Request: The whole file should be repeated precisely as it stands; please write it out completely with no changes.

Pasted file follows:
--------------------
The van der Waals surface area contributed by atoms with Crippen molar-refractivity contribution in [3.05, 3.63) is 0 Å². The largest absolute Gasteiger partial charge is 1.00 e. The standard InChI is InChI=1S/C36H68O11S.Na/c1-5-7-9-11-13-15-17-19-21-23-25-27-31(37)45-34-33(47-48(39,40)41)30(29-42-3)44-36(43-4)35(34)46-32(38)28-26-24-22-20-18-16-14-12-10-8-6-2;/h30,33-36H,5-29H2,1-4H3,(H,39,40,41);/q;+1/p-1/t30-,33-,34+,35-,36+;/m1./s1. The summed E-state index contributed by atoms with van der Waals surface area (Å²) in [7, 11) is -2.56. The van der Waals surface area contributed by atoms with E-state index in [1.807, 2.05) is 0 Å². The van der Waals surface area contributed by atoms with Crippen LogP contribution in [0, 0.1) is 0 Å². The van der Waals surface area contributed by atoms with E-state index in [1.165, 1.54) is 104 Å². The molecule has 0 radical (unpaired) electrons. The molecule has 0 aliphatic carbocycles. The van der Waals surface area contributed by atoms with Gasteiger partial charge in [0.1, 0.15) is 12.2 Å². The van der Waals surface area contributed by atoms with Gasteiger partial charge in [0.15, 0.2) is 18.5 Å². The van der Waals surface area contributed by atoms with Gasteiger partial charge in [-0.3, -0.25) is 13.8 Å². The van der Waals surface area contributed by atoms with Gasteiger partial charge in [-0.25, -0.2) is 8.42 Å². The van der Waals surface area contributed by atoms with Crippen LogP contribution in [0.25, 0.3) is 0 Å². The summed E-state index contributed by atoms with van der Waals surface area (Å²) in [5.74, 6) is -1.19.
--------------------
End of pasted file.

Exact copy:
The van der Waals surface area contributed by atoms with Crippen molar-refractivity contribution in [3.05, 3.63) is 0 Å². The largest absolute Gasteiger partial charge is 1.00 e. The standard InChI is InChI=1S/C36H68O11S.Na/c1-5-7-9-11-13-15-17-19-21-23-25-27-31(37)45-34-33(47-48(39,40)41)30(29-42-3)44-36(43-4)35(34)46-32(38)28-26-24-22-20-18-16-14-12-10-8-6-2;/h30,33-36H,5-29H2,1-4H3,(H,39,40,41);/q;+1/p-1/t30-,33-,34+,35-,36+;/m1./s1. The summed E-state index contributed by atoms with van der Waals surface area (Å²) in [7, 11) is -2.56. The van der Waals surface area contributed by atoms with E-state index in [1.807, 2.05) is 0 Å². The van der Waals surface area contributed by atoms with Crippen LogP contribution in [0, 0.1) is 0 Å². The van der Waals surface area contributed by atoms with E-state index in [1.165, 1.54) is 104 Å². The molecule has 0 radical (unpaired) electrons. The molecule has 0 aliphatic carbocycles. The van der Waals surface area contributed by atoms with Gasteiger partial charge in [0.1, 0.15) is 12.2 Å². The van der Waals surface area contributed by atoms with Gasteiger partial charge in [0.15, 0.2) is 18.5 Å². The van der Waals surface area contributed by atoms with Gasteiger partial charge in [-0.3, -0.25) is 13.8 Å². The van der Waals surface area contributed by atoms with Gasteiger partial charge in [-0.25, -0.2) is 8.42 Å². The van der Waals surface area contributed by atoms with Crippen LogP contribution in [0.25, 0.3) is 0 Å². The summed E-state index contributed by atoms with van der Waals surface area (Å²) in [5.74, 6) is -1.19.